A recent article in Forbes magazine points out the potential tax liabilities for companies that take out employer-owned life insurance, also known as corporate-owned life insurance (COLI), policies on employees without following notification and consent requirements laid out by federal law.
Under the COLI best practices, only the highest paid 35% of employees or directors and officers, who have a 5% or greater ownership position, can be insured by COLI. The notice and consent requirements consist of (1) the employer must notify the key employee that the employer intends to insure the employee’s life and the maximum amount of coverage that would be acquired (2) the employee must provide written consent (verbal consent is disallowed) and acknowledges that the employer may continue coverage after the insured employee terminates employment (3) the employee must consent to the fact that the employer will be the beneficiary of any life insurance proceeds.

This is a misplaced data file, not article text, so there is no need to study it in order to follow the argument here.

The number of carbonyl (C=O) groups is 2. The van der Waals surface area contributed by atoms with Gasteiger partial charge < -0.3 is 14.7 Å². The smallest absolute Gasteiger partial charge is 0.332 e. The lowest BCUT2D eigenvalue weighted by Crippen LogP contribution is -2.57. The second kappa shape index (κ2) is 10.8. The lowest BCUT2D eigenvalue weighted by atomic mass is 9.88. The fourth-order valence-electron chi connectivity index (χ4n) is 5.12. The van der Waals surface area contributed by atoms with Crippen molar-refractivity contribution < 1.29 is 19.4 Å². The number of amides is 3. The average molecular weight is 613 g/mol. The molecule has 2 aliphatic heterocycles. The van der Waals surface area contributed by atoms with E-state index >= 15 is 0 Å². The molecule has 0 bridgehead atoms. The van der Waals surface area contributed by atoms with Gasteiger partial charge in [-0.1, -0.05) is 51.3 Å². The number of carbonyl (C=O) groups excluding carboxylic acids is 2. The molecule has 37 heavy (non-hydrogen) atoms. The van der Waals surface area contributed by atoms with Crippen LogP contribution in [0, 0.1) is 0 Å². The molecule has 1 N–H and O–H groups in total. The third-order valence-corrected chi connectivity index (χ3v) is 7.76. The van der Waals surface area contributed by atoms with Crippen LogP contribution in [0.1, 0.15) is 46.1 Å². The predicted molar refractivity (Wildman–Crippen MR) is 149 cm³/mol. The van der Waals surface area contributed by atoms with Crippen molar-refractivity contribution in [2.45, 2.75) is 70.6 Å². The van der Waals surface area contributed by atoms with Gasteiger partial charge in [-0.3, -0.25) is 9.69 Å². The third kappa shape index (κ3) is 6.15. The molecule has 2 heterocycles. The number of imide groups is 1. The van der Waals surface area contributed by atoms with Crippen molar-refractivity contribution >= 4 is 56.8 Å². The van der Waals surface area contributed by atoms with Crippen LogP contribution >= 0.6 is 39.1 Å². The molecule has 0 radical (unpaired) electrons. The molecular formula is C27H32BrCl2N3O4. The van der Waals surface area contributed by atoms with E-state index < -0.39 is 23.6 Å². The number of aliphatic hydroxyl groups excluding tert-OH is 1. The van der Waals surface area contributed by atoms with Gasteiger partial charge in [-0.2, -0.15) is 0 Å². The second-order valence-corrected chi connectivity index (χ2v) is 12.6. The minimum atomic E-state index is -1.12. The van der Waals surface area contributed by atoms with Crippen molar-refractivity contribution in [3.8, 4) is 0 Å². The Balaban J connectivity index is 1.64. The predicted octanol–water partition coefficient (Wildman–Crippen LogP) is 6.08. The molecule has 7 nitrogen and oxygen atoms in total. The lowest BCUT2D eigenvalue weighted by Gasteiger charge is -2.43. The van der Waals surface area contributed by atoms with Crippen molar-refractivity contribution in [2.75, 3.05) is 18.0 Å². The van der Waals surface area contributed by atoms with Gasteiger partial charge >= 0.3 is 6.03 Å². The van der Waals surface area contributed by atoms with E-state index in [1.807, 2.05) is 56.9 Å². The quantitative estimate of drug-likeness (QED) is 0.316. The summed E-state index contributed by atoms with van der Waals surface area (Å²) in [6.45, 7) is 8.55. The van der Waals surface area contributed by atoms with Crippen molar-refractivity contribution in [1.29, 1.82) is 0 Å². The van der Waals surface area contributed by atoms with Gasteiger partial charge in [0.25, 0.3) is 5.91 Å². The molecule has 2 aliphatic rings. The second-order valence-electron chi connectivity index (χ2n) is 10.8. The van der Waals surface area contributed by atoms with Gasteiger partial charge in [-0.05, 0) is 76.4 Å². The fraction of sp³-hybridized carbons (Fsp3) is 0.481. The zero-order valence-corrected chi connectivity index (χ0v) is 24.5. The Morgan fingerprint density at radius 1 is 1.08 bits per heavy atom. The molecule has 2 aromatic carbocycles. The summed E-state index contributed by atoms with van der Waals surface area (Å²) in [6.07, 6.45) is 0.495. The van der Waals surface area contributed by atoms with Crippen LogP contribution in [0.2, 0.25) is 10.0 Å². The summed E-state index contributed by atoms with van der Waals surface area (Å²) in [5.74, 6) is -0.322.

NAIFA worked tirelessly with Congress to secure the passage of the 2006 Pension Protection Act, which incorporated the COLI best practices provisions.
NAIFA Immediate Past President Terry K. Headley told a reporter for a forthcoming article in Benefits Selling Magazine that COLI best practices are designed as a consumer protection in the employer/employee relationship and are a fitting example of the importance of small business owners working with competent, qualified, and knowledgeable insurance advisors, such as NAIFA members.
COLI provides an important safety net for many companies, protecting their financial health in the event of the death of an owner or key employee.